Mark Memmott

When we met with everyone last year to talk about how to reduce the number of mistakes we were making, we set a goal to cut in half the number of corrections we were posting each month. The average then was just over 100 a month.

We reached our goal in September. Thank you!

The biggest factor, from what I've observed, has been a doubling down on double-checking our facts. Don't stop doing that.

Because the document released by the White House is not a word-for-word record of the conversation President Trump had with the president of Ukraine, please do not simply refer to it as a "transcript." If you use that word, it must be followed by a phrase such as "based on notes taken by staff assigned to listen." Better ways to first reference it include: "an account of the call" or a "memorandum." It is also important to note that it was released by the White House.

We are changing the way we spell the capital of Ukraine to Kyiv, from Kiev. This brings us in line with The Associated Press, with the way Ukrainians would spell it in English and with the U.S. Board on Geographic Names. It does not change the pronunciation.

While we're dealing with that part of the world, a reminder: Do not say or write "the Ukraine." It is simply "Ukraine."

As we've had to say too often, thank you for getting so many things right as we've covered the latest mass shootings.

Here's one thing to continue keeping in mind:

The man accused of the mass shooting in El Paso is reported to have written what he referred to as a "meh manifesto." We have been referring to it as a "manifesto." This note is just a reminder that as we report about such statements we should continue to carefully consider how we use the word in order to be as precise as possible, but not diminish its meaning with overuse. Many thanks to those who contributed to the discussion about this.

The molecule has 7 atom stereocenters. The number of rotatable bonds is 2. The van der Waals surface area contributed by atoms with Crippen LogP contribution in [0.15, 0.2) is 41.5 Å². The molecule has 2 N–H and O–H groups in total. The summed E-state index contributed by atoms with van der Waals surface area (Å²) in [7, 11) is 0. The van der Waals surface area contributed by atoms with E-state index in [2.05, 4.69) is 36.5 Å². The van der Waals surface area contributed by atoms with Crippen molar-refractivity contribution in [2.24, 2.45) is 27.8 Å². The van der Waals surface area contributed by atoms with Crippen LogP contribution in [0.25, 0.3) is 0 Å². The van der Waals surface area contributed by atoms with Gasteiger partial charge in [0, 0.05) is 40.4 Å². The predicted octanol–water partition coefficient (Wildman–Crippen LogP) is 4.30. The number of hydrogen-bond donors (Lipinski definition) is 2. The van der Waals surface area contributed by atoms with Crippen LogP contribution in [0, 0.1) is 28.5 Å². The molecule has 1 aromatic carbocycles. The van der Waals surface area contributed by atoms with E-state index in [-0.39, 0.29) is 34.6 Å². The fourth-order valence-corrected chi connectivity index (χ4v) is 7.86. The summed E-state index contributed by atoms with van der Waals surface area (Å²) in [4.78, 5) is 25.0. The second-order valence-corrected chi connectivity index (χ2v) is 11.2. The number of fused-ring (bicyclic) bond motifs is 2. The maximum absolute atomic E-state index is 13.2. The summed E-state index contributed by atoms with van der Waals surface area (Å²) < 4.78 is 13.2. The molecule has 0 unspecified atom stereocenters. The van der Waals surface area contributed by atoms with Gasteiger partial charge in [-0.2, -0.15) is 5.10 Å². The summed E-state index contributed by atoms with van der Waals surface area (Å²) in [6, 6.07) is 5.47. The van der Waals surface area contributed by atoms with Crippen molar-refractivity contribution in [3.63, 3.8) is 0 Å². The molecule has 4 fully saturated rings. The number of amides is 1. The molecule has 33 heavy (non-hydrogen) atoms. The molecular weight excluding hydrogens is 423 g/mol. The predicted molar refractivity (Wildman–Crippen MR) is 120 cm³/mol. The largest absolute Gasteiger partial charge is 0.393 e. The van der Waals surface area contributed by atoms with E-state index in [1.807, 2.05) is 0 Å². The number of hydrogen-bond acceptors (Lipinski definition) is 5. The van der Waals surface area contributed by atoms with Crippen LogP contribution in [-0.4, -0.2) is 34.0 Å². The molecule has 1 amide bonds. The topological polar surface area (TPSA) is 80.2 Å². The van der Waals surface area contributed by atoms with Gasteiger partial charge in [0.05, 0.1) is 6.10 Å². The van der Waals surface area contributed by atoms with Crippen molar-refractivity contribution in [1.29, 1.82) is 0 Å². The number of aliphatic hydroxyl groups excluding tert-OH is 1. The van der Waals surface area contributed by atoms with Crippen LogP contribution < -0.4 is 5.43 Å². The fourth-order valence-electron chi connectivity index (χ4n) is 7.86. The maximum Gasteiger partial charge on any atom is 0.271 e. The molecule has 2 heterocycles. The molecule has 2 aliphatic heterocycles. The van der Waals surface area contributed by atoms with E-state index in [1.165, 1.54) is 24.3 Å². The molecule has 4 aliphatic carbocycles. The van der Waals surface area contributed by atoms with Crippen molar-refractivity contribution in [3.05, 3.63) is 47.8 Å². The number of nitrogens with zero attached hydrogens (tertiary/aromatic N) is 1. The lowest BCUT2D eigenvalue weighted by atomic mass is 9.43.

If a report we're doing is embargoed, the DACS line must read as follows, asterisks and all:


NPR's [insert name of correspondent or NPR desk] has an exclusive.

This story is embargoed until [time ET]. We will post more about it here at that time.


More about the report should be entered into the Newsflex "notes" field. Here's how to do that:

The R. Kelly and Jeffrey Epstein cases include accusations that they sexually assaulted and exploited minors – girls, in these cases.

On a few occasions recently we've said or written "Customs and Border Patrol." That's a mistake.

Please remember: the agency's name ends with "Protection," not "Patrol."

It's Customs and Border Protection.

True, there is a United States Border Patrol within the agency. The Border Patrol has agents and officers.

But, again, there is no agency called "Customs and Border Patrol."

It's highly likely there will be things happening on and around the National Mall tomorrow that lead to videos, tweets, photos and other social media reports that go viral. Here are some reminders from an earlier post:

- We don't necessarily have to report about them until we have more to say than that they exist.

- One video [tweet, etc.] may not tell a complete story.

We agree with The Associated Press on this:

"Do not refer to the child of unmarried parents as illegitimate. If it is pertinent to the story at all, use an expression such as whose parents were not married." 

In 2011, when he was NPR's public editor, Edward Schumacher-Matos wrote that "illegitimate" and other "pejorative birth labels attached to children were never fair."